On the beat abroad: Five things I learned working in Japan

On the beat abroad: Five things I learned working in Japan

An RMIT journalism student shares what she learned during an internship at a prestigious news outlet in Japan as part of a Australia-Japan Foundation (AJF) travel grant.

Rachel Merritt holding a copy of The Japan Times featuring one of her published articles. Rachel Merritt holding a copy of The Japan Times featuring one of her published articles.

Third-year Bachelor of Communication (Journalism) student Rachael Merritt completed an internship this month at The Japan Times, the country’s largest and oldest English-language daily newspaper.

She was selected for the internship alongside Carissa Shale, also a journalism student, as a part of the Australia-Japan Foundation (AJF) scholarship.

The RMIT international internship program is supported by the Commonwealth through the Australia-Japan Foundation, which is part of the Australian Government Department of Foreign Affairs and Trade, and gives students an extra element of cultural and workplace learning to prepare them for an increasingly globalised media.

While Shale prepares to depart for her internship in September, Merritt recently returned from Tokyo, and drew from her experiences at the international news organisation to give some tips to up-and-coming young journalists. 

1. You will be working under time pressure

Newsrooms are high pressure and opportunities pop up when they are least expected.

Merritt said she learned the importance of time-management first-hand as she was charged with a wide variety of tasks including news videos, social media and writing articles which were published both in print and online.

But if the opportunity for a 1000-word feature came up, she found she had to be ready re-prioritise, pitch ideas, find contacts, and write the piece within a limited time.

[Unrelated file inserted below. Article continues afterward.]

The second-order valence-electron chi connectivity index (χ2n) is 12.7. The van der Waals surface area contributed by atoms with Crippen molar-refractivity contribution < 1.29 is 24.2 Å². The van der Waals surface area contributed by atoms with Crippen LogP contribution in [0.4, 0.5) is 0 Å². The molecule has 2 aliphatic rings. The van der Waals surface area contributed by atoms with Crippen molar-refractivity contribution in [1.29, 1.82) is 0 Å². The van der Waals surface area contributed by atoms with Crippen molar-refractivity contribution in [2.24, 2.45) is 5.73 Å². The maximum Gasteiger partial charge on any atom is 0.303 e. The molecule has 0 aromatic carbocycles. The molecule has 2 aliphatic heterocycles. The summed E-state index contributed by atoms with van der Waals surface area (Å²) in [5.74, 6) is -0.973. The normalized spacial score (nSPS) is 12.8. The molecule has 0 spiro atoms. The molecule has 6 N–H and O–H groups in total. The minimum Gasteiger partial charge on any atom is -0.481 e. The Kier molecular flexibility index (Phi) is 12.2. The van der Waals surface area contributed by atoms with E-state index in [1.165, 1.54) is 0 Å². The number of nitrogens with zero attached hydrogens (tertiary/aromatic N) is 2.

2. Use all the skills you’ve learned

Working in media requires hard news and feature writing skills, but Merritt said using “all the tools in the kit” enabled her to find the best way to tackle any given task.

She drew on all of the audio-visual reporting skills learned studying journalism at RMIT.

She also researched, wrote and produced news videos for The Japan Times’ social media channels, including Instagram and Twitter.

3. Keep your eyes and ears open

Working at an international media outlet is a great way to gain greater insight into the way a major media company produces a daily newspaper, including how the pages are assembled, designed and proofed by journalists.

It’s also an opportunity to be right at the heart of unfolding events.

Merritt was lucky enough to be in Japan during the G20, and was also there when news broke that Kim Kardashian West would name her shapewear line ‘Kimono.’

Her location meant she was in a unique position find a new, local angle for a feature article about the future of the modern kimono industry in Japan, featuring insights from multiple kimono stylists and designers.

4. Be ready to adapt

One of the greatest challenges Merritt faced working at a foreign news organisation was the language barrier. Journalism thrives upon finding contacts, information gathering and research, but it makes the task more difficult when a foreign language is thrown in the mix.   

While she was helped by language translating apps and staff at The Japan Times, Merritt said she had to adapt some stories to suit information which could be translated and the availability of English speaking interviewees.

Having a ‘Plan B’ to fall back on ensured she always had a story when a deadline came around.

5. Don’t forget to enjoy it

Even when facing pressure from tight deadlines, Merritt said she took the time to appreciate the incredible opportunity the AJF scholarship offered. 

Apart from writing and creating videos, Merritt was able to accompany The Japan Times staff to the Tokyo International Toy Show to capture videos and footage for the publication’s social media channels, as well as try out the toys for the film crew.

Merritt said the scholarship offered her not only first-hand experience in an international newsroom, but also valuable cultural and sightseeing experiences in Japan.

Bachelor of Communication (Journalism) Program Manager Alex Wake said students selected for the Australia Japan Foundation experience at The Japan Times were some of the best and brightest in journalism today.

“The long-standing partnership with The Japan Times has been a highlight of our program for many years, with the recipients graduating into jobs with the major media houses in Australia and overseas,” she said.

“We collaborate with industry partners in Australia and abroad to ensure our students are fully prepared for the global world of journalism.

“With hands-on experiences like this, our students are able to further enhance their skills and graduate as globally competent journalists.”


Story: Jasmijn van Houten


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